It’s a reality we all have to face, though not many of us can. A universal truth in life is that we’re all going to make mistakes and poor decisions. None of us are exempt.
The question becomes, can we accept it when we do?
Admittedly, it can be hard to accept mistakes. So in response, rather than owning up to our errors, we double down on them. We immediately retreat to any biases and confirmations we hold in an effort to reinforce what we believe, even if that belief puts us in error. While this can apply to virtually ANY situation, let’s examine this concept through the eyes of your typical Trump supporter. In this example, for instance, instead of recognizing Trump’s clear flaws – flaws they would have crucified a person like Obama for, supporters will retreat back to the flaws of Hillary Clinton, the media, liberals, etc. It becomes a defense mechanism as more and more of Trump’s unsavory antics and characters are coming to light.
I suspect that many Trump supporters are experiencing some level of cognitive dissonance, the idea where a person can subscribe to two contradictory thoughts, beliefs, opinions or attitudes at one time. For example, they may consider themselves decent, fair and very “American” people. So when they support a person like Trump – who represents everything they would detest in an opposing candidate – they learn to cope with his shortcomings. That’s how a people who are so pro-(fill in the blank with anything “American) can support a man who did one of the most sacrilegious things you can do in disrespect to a POW. Or to a fallen soldier. Or to a disabled reporter. Or to women. For them, in order to deal with the mistake of voting for him in the first place, it helps to first deny their error, followed by insisting that it absolutely wasn’t their fault. They’ll note that the other candidates should have been better, how they appreciate Trump’s ability to “tells it like it is”, or any number of other rationalizations to justify the their support, even if they know in their heart they made the wrong choice.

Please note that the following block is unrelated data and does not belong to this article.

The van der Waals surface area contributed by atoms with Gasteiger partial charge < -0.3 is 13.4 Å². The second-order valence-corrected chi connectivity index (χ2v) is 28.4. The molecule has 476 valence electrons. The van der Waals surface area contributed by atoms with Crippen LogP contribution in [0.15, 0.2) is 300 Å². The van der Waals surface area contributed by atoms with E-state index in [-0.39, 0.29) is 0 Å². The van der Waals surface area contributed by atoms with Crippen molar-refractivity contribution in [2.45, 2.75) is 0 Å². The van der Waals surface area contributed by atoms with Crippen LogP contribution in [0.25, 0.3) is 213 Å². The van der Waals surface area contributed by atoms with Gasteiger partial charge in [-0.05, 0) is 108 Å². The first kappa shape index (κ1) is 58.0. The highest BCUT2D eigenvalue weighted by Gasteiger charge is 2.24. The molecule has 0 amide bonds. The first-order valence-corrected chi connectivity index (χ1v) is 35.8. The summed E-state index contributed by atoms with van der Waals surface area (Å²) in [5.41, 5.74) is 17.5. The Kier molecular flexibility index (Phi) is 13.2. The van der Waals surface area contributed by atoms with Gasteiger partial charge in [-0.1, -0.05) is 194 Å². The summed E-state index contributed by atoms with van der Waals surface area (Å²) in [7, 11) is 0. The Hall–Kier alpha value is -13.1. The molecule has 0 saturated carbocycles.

Just to show that I’m not making this up, research supports this idea. A fascinating 2012 study suggested that participants found it much more pleasant to stand firm in their beliefs, no matter how wrong they were. Those who did not apologize after a mistake generally had more self-esteem and an overall feeling of control than those who did apologize. And that makes sense. Apologies make a person feel vulnerable. On the one hand, you have to own up to your shortcomings, which is difficult enough by itself. But then you have to relinquish power to the person to whom you’re apologizing; allowing them to decide whether your mistake will be forgiven or if they’ll make you pay for it with shame, ridicule, or any other kind of negative ‘consequence.’ Four deadly words people HATE to hear are “I told you so.” That’s especially true in the touchy-feely world of politics.
Although refusing to own up to ones mistakes can give them a certain sense of power in the short-term, the long term affects can be dire. On an interpersonal front, that stubbornness can lead to contempt, mistrust, and broken relationships between people who would have otherwise been close. It creates an environment where ____. Worse yet, it gives us leaders like President Trump. Now, am I imply that every Trump supporter fits this model? Of course not. Many of them truly believe Trump is a quality president, was a quality candidate, and don’t find anything wrong with his character. But I suspect a greater number of his supporters recognize his flaws – the same flaws many others of us were pointing out months ago – and just don’t want to admit they were wrong in their support.